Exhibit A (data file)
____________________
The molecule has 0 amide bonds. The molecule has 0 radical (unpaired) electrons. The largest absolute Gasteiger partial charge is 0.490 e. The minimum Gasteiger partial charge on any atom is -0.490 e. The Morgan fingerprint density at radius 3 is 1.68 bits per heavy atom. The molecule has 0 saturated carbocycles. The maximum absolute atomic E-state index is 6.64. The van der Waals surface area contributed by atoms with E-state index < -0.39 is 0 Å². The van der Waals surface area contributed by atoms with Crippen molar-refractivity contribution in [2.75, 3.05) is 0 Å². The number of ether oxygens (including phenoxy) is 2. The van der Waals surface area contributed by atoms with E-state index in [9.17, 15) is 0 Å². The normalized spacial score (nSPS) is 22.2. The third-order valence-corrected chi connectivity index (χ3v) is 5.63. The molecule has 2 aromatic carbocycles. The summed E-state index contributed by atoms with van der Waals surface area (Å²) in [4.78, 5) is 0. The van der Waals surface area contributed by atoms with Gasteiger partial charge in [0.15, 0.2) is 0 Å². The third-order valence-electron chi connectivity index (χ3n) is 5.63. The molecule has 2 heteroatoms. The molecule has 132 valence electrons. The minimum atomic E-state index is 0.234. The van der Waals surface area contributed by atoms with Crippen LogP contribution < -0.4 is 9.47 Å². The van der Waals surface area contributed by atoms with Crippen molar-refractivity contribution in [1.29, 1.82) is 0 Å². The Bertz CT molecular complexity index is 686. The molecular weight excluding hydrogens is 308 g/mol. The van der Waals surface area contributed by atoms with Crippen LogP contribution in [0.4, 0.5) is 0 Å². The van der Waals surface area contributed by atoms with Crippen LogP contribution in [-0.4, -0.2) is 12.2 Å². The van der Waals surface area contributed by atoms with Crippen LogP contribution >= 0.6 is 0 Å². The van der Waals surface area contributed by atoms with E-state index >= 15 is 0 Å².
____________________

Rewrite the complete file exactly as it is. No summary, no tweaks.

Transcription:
The molecule has 0 amide bonds. The molecule has 0 radical (unpaired) electrons. The largest absolute Gasteiger partial charge is 0.490 e. The minimum Gasteiger partial charge on any atom is -0.490 e. The Morgan fingerprint density at radius 3 is 1.68 bits per heavy atom. The molecule has 0 saturated carbocycles. The maximum absolute atomic E-state index is 6.64. The van der Waals surface area contributed by atoms with E-state index < -0.39 is 0 Å². The van der Waals surface area contributed by atoms with Crippen molar-refractivity contribution in [2.75, 3.05) is 0 Å². The number of ether oxygens (including phenoxy) is 2. The van der Waals surface area contributed by atoms with E-state index in [9.17, 15) is 0 Å². The normalized spacial score (nSPS) is 22.2. The third-order valence-corrected chi connectivity index (χ3v) is 5.63. The molecule has 2 aromatic carbocycles. The summed E-state index contributed by atoms with van der Waals surface area (Å²) in [4.78, 5) is 0. The van der Waals surface area contributed by atoms with Gasteiger partial charge in [0.15, 0.2) is 0 Å². The third-order valence-electron chi connectivity index (χ3n) is 5.63. The molecule has 2 heteroatoms. The molecule has 132 valence electrons. The minimum atomic E-state index is 0.234. The van der Waals surface area contributed by atoms with Crippen LogP contribution < -0.4 is 9.47 Å². The van der Waals surface area contributed by atoms with Crippen molar-refractivity contribution in [1.29, 1.82) is 0 Å². The Bertz CT molecular complexity index is 686. The molecular weight excluding hydrogens is 308 g/mol. The van der Waals surface area contributed by atoms with Crippen LogP contribution in [0.4, 0.5) is 0 Å². The van der Waals surface area contributed by atoms with Crippen LogP contribution in [-0.4, -0.2) is 12.2 Å². The van der Waals surface area contributed by atoms with Crippen LogP contribution >= 0.6 is 0 Å². The van der Waals surface area contributed by atoms with E-state index >= 15 is 0 Å².